mom and baby at race

Blue Nose 2012

EP: That 5km race was just 31 days after the birth of my daughter- I’m amazed that I  survived it! I started running when my baby was 3 weeks old. I had completed exactly 3 runs before race day and only 1 was a full 5km. My sister Kristen ran with me to help get me to the finish and it was pretty special finishing with her. My biggest highlight was running past my newborn and husband on Brunswick Street just before the finish line. I dreamed of my baby while running across The Gambia and now here she was, wearing a tiny team Love4Gambia tshirt.

JP: What’s been the easiest part of your training this cycle?

EP: My year-long maternity leave was very good to me in terms of training. My daughter loves running with me in the baby jogger. She was also a pretty good napper and I was able to do some harder workout runs on the treadmill while she napped.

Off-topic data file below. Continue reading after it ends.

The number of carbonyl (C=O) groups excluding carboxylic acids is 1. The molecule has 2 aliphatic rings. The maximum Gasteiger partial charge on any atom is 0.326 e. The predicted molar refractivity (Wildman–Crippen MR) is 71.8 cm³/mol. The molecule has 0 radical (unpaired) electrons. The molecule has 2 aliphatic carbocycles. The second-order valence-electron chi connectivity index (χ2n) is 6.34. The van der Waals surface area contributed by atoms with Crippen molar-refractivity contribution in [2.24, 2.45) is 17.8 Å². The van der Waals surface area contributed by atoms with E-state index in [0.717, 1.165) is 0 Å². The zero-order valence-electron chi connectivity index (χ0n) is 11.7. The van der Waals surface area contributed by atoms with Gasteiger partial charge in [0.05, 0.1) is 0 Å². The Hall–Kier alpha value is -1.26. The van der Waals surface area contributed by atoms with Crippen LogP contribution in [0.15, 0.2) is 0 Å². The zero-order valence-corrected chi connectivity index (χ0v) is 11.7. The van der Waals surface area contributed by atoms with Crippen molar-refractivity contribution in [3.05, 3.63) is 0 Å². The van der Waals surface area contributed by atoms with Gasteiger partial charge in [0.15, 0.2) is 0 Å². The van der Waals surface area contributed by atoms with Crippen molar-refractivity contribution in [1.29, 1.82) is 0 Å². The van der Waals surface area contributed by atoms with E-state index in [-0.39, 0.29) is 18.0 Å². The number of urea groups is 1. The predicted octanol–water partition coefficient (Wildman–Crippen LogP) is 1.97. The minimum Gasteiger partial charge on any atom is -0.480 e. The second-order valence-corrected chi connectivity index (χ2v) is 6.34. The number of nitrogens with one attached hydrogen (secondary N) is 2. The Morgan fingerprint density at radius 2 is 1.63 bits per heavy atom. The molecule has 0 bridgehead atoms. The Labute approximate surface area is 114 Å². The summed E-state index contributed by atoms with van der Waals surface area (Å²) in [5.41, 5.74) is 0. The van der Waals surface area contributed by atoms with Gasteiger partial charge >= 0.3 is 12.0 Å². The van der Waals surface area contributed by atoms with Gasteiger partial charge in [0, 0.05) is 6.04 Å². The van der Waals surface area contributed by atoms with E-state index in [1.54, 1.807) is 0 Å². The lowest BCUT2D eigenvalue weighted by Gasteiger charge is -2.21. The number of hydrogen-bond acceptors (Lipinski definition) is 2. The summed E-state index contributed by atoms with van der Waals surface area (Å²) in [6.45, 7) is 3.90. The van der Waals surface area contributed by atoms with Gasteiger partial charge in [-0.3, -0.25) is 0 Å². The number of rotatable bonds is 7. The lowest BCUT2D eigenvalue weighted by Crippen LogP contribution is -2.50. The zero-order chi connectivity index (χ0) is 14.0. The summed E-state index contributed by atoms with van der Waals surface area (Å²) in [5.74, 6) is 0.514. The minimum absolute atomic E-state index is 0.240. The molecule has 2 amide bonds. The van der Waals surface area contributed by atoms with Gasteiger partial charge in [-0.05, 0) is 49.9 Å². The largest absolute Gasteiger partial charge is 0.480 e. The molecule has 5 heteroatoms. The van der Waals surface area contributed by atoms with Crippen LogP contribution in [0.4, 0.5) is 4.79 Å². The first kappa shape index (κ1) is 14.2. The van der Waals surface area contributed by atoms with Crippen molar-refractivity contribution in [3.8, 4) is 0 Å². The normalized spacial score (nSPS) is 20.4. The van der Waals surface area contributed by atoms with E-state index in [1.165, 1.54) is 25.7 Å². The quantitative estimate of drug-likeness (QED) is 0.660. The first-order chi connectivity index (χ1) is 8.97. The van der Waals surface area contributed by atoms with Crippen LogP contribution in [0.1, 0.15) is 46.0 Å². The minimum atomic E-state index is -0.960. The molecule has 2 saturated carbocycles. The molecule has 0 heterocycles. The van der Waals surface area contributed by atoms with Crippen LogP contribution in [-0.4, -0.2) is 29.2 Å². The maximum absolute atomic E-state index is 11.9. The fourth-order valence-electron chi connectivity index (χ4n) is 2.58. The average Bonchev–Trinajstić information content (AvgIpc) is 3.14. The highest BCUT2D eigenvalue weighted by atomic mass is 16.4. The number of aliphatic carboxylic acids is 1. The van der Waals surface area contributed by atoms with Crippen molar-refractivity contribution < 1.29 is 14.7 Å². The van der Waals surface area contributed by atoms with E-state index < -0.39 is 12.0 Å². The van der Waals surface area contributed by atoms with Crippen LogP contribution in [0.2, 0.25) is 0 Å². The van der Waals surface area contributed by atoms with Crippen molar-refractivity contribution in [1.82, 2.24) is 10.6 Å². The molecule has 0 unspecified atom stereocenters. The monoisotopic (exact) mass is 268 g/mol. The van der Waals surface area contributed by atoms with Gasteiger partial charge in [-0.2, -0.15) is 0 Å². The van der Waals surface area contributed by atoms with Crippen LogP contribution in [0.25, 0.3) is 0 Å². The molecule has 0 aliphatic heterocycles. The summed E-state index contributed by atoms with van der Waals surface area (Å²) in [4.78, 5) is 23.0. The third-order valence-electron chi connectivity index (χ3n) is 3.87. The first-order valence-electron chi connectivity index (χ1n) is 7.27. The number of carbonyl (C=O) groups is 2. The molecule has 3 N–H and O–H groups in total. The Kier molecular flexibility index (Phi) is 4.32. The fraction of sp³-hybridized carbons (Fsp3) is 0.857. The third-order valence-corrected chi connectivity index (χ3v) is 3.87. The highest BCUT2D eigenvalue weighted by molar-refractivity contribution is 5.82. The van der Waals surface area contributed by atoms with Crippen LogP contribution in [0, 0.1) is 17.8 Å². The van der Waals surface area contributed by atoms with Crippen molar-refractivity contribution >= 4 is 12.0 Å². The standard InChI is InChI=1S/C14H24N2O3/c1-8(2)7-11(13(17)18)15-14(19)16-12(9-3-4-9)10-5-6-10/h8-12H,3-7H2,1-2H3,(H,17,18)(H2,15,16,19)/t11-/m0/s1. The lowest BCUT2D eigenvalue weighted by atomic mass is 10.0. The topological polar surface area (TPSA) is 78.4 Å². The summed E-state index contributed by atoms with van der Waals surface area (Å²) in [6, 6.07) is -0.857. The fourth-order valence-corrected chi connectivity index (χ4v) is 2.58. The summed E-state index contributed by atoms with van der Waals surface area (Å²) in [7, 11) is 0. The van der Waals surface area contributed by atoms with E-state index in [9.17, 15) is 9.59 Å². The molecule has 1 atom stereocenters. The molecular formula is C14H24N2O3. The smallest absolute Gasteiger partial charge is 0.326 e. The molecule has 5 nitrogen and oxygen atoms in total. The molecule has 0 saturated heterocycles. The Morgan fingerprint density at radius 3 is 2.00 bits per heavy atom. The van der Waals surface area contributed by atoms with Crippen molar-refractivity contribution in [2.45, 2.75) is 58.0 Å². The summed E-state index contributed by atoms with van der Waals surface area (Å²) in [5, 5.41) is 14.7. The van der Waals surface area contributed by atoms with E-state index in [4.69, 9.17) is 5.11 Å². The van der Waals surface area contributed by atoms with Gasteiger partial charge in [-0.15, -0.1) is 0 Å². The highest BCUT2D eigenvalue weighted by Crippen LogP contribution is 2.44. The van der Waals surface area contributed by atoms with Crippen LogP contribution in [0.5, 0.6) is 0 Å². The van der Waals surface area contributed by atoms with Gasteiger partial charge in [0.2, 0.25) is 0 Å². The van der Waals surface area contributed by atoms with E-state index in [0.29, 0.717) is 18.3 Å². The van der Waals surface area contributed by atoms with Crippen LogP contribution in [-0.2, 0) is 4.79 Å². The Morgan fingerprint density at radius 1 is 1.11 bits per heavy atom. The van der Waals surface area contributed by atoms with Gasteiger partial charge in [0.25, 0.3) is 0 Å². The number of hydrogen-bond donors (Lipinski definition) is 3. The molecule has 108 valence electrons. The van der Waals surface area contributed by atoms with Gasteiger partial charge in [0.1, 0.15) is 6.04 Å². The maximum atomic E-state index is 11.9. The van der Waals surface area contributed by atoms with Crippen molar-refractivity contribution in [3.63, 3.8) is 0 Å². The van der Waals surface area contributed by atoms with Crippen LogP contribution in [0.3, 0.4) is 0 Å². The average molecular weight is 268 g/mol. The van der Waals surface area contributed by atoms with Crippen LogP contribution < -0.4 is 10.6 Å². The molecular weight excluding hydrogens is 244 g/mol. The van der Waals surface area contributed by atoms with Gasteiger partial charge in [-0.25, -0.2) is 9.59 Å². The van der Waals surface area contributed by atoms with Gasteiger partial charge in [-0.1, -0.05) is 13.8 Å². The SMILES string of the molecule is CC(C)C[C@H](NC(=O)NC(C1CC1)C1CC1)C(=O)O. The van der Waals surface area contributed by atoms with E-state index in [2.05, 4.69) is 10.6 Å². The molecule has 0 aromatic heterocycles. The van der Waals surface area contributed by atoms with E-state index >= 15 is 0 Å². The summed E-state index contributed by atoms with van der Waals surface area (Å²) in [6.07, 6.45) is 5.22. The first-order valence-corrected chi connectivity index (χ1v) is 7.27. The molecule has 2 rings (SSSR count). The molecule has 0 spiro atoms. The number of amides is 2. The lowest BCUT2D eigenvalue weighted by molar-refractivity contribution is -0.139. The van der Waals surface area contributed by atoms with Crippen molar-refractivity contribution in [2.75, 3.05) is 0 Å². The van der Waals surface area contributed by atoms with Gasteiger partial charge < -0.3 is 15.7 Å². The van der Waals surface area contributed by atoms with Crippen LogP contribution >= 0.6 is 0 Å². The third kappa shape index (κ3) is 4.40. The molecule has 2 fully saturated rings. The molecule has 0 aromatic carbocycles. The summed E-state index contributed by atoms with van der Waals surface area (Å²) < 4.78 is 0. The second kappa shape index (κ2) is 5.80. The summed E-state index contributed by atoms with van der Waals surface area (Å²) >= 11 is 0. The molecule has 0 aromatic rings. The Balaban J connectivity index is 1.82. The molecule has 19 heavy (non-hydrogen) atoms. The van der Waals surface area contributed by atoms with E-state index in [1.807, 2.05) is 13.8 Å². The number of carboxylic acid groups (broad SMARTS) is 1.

JP: What’s been the most challenging part of training?

EP: I went back to work when my daughter turned one in April. Time has become my biggest challenge. I miss her at work all day and want to be with her when I pick her up from day care. I’m now doing many of my runs after she goes to bed.

JP: What is your favorite part of running?

EP: Running has become such a big and defining part of who I am that it’s hard to pinpoint one part. I’d say that it’s that running helps me be the best mother, husband and human that I can be.

JP: Where is the most unusual place you’ve run?

 EP:  Gosh, that would have to be Day 16 of my 17 day run across The Gambia. It was 24km straight through Serrekunda- the throbbing market centre of urban Gambia. Think the equivalent of Midtown in Manhattan. The traffic is insane on a normal day. We had a police escort. When we began running, we learned that the President’s convoy was going to pass and two lanes of the four lane road shut down, placing all the traffica and my run in half the road. It was nuts. You can check it out here (and think about how brave Jennifer is, she’ll be running here in 6 short weeks!):